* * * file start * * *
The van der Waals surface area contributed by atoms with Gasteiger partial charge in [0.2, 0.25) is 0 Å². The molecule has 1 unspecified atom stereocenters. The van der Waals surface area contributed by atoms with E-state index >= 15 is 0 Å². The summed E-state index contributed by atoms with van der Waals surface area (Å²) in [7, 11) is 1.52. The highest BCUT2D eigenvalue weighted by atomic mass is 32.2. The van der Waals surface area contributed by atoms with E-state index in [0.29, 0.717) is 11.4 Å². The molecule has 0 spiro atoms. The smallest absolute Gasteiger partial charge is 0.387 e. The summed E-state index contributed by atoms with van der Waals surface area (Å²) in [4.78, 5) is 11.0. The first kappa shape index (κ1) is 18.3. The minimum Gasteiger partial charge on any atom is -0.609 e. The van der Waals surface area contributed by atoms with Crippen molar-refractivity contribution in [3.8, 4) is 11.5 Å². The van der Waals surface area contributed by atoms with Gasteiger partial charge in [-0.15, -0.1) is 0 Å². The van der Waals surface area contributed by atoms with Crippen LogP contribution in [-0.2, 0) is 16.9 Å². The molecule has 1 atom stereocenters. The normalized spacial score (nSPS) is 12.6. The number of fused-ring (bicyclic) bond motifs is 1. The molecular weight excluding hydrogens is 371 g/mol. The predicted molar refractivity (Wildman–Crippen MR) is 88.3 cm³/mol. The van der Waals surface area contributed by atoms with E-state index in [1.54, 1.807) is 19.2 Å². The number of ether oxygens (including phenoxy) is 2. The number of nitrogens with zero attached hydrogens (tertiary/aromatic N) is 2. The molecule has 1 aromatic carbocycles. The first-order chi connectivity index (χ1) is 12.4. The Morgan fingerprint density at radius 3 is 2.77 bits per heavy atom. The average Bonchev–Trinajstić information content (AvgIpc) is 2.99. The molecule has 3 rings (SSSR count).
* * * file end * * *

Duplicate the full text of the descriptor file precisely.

The van der Waals surface area contributed by atoms with Gasteiger partial charge in [0.2, 0.25) is 0 Å². The molecule has 1 unspecified atom stereocenters. The van der Waals surface area contributed by atoms with E-state index >= 15 is 0 Å². The summed E-state index contributed by atoms with van der Waals surface area (Å²) in [7, 11) is 1.52. The highest BCUT2D eigenvalue weighted by atomic mass is 32.2. The van der Waals surface area contributed by atoms with E-state index in [0.29, 0.717) is 11.4 Å². The molecule has 0 spiro atoms. The smallest absolute Gasteiger partial charge is 0.387 e. The summed E-state index contributed by atoms with van der Waals surface area (Å²) in [4.78, 5) is 11.0. The first kappa shape index (κ1) is 18.3. The minimum Gasteiger partial charge on any atom is -0.609 e. The van der Waals surface area contributed by atoms with Crippen molar-refractivity contribution in [3.8, 4) is 11.5 Å². The van der Waals surface area contributed by atoms with Gasteiger partial charge in [-0.15, -0.1) is 0 Å². The van der Waals surface area contributed by atoms with Crippen LogP contribution in [-0.2, 0) is 16.9 Å². The molecule has 1 atom stereocenters. The normalized spacial score (nSPS) is 12.6. The number of fused-ring (bicyclic) bond motifs is 1. The molecular weight excluding hydrogens is 371 g/mol. The predicted molar refractivity (Wildman–Crippen MR) is 88.3 cm³/mol. The van der Waals surface area contributed by atoms with E-state index in [1.54, 1.807) is 19.2 Å². The number of ether oxygens (including phenoxy) is 2. The number of nitrogens with zero attached hydrogens (tertiary/aromatic N) is 2. The molecule has 1 aromatic carbocycles. The first-order chi connectivity index (χ1) is 12.4. The Morgan fingerprint density at radius 3 is 2.77 bits per heavy atom. The average Bonchev–Trinajstić information content (AvgIpc) is 2.99. The molecule has 3 rings (SSSR count).